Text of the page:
YES, instead of being afraid, irritated and stressed out whenever we have differences and conflicts with others, let’s be welcoming to them and take advantage of them. A lot of good can actually be derived from them, even if we are not exempted from being pained and mortified by them.
Our differences and conflicts, which by the way are unavoidable in our life, can actually occasion genuine love and many other virtues to develop and grow. They can purify us, smoothing out the rough edges of our personality, and fine-tuning our views, opinions and preferences.
They can give rise to the development of patience and compassion, and the pursuit for the truth and justice is guaranteed to be more authentic even if it is also arduous.
They can actually expand our world of knowledge and understanding, and trigger the dynamics of a more meaningful unity among ourselves, not in spite of but rather because of our differences and conflicts. The unity we are speaking of here is not uniformity, but one that is richly nuanced and capable of accommodating everyone.
Most importantly, they can give a tremendous growth in our spiritual life, freeing us from being at the mercy of our personal, earthly and temporal conditions. They contribute greatly in our effort to make ourselves more and more like Christ who is the pattern of our humanity and the savior of our damaged humanity.
Our differences and conflicts are a fact of life. They can spring from all kinds of sources — temperament, culture, socio-economic and political status. There are racial and religious differences, etc.
These differences and conflicts must be part of our human condition and are an integral element in the providence of God over all of us. As such, they are part of our life. We just have to learn to live with them and try our best to use them according to God’s providence. The general pattern of how to live and make use of them is given to us by Christ himself who had to go through the most extreme kind of difficulty and conflict.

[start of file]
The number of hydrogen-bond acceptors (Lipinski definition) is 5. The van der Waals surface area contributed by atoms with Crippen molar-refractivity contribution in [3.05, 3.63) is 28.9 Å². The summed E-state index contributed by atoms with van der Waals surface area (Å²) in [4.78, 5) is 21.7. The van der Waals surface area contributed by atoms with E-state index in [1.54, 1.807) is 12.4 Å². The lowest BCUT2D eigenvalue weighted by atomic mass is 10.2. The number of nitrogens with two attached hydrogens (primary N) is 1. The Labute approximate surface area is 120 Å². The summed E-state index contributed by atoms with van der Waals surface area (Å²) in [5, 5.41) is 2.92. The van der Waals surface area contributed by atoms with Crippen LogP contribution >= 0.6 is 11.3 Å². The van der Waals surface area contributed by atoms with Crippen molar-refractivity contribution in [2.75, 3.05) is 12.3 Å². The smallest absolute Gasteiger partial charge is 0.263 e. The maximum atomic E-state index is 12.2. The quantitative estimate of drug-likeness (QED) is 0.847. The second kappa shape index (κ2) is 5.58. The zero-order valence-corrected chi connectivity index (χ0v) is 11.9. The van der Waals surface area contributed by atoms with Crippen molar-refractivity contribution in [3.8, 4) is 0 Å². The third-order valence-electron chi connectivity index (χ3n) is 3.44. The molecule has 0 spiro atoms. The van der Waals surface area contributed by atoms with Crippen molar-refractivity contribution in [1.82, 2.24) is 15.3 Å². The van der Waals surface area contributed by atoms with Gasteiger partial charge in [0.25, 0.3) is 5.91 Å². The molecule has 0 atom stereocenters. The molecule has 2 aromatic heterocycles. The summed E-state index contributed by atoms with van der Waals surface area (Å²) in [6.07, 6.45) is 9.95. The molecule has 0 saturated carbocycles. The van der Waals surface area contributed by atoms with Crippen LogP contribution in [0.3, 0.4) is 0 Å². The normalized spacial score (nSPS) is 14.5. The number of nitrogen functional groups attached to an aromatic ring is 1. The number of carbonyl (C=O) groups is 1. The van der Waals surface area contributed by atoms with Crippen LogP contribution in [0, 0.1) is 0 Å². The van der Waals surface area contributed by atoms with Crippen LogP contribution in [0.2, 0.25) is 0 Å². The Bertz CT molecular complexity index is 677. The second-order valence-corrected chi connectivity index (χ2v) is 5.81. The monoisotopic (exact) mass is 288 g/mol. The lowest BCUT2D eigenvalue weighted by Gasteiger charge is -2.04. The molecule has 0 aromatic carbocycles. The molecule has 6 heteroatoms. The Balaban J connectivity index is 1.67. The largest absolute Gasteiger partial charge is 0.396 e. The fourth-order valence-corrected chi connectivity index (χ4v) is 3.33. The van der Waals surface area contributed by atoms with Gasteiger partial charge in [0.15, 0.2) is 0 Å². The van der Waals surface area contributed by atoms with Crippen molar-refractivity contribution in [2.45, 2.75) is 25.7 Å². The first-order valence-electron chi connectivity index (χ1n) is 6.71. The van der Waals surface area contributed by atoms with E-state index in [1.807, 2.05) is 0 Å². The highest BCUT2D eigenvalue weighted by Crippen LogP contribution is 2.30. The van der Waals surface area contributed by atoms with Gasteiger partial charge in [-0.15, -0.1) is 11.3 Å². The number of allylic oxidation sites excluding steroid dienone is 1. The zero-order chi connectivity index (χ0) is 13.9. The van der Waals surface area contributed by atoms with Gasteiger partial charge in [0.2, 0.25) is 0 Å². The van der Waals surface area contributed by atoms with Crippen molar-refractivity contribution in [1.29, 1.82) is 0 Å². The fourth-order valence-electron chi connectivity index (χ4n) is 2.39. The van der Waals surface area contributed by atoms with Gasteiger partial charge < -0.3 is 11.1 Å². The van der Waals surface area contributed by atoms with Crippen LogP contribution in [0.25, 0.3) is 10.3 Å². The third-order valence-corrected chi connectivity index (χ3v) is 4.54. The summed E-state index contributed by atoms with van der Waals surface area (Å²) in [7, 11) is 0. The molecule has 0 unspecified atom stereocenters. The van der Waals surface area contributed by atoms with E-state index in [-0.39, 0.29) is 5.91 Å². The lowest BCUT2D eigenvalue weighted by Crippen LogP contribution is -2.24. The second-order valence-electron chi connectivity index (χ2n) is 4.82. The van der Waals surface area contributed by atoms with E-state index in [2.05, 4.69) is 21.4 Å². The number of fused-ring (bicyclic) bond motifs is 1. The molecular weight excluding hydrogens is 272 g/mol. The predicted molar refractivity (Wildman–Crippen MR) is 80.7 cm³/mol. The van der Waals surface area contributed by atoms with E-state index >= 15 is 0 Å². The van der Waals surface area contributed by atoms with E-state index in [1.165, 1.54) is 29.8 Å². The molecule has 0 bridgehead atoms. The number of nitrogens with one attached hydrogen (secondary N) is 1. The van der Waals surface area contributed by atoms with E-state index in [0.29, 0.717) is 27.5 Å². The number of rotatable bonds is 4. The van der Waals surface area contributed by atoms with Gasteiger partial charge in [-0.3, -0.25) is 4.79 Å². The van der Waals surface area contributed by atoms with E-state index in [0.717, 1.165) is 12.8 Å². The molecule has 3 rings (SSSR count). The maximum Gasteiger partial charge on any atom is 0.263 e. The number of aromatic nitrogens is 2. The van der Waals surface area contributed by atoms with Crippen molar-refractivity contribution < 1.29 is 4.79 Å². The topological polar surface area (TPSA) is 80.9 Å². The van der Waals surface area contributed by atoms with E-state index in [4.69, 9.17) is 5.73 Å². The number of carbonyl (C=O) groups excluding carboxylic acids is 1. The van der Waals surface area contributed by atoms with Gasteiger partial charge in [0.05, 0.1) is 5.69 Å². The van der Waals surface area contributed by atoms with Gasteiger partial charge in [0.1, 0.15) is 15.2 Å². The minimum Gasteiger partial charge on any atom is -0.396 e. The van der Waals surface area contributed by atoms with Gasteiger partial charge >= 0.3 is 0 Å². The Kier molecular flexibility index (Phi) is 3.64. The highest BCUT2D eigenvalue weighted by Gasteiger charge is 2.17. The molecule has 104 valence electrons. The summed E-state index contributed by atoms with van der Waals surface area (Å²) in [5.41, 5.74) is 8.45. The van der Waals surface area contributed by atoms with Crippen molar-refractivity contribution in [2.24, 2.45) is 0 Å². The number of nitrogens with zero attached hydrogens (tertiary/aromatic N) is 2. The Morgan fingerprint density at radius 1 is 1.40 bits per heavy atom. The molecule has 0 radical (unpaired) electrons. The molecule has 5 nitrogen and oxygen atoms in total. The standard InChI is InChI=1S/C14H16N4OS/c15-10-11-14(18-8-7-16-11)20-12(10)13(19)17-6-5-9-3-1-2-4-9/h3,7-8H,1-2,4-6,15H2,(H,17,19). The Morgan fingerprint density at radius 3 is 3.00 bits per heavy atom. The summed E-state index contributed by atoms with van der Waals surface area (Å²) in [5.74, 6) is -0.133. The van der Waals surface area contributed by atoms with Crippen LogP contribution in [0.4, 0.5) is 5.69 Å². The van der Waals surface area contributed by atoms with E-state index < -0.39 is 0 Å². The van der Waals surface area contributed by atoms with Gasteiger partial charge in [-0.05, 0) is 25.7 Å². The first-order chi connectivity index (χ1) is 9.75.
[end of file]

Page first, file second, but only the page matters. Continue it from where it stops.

There is no use attempting to quash them altogether. We may sort them out to simplify things a bit, but we should never think that there will come a time when there will be no differences and conflicts among ourselves. Instead, what we have to do is to refer them to Christ to have an idea of how to handle them.
This does not mean, of course, that there are no good and bad things, no right and wrong, no fair and unfair situations. This does not mean that within these categories, there are no varying degrees of good and bad, right and wrong. This does not mean that we should just be indifferent to these differences and conflicts if only to achieve a semblance of unity and harmony.
We have to proclaim, in season and out of season, what is true, good and beautiful as defined for us by our faith, by Christ himself, but we should not respond with anger, hatred, violence to anything that may differ or contradict what our faith teaches, what Christ has shown us. And so, like Christ, we have to expect to suffer and even die for what our faith tells us about how to handle our differences and conflicts.
Let us remember what the Letter to the Hebrews tells: “For this world is not our permanent home. We are looking forward to a home yet to come.” (13, 14) We should not be afraid to appear defeated and to have lost in this world as long as we gain the permanent and eternal home meant for us in heaven. (cfr. Mk 8, 36)
We have to acknowledge the reality of these differences and conflicts all the way to their most extreme degrees. But they should not make us think that it would be better that there be no such differences and conflicts./PN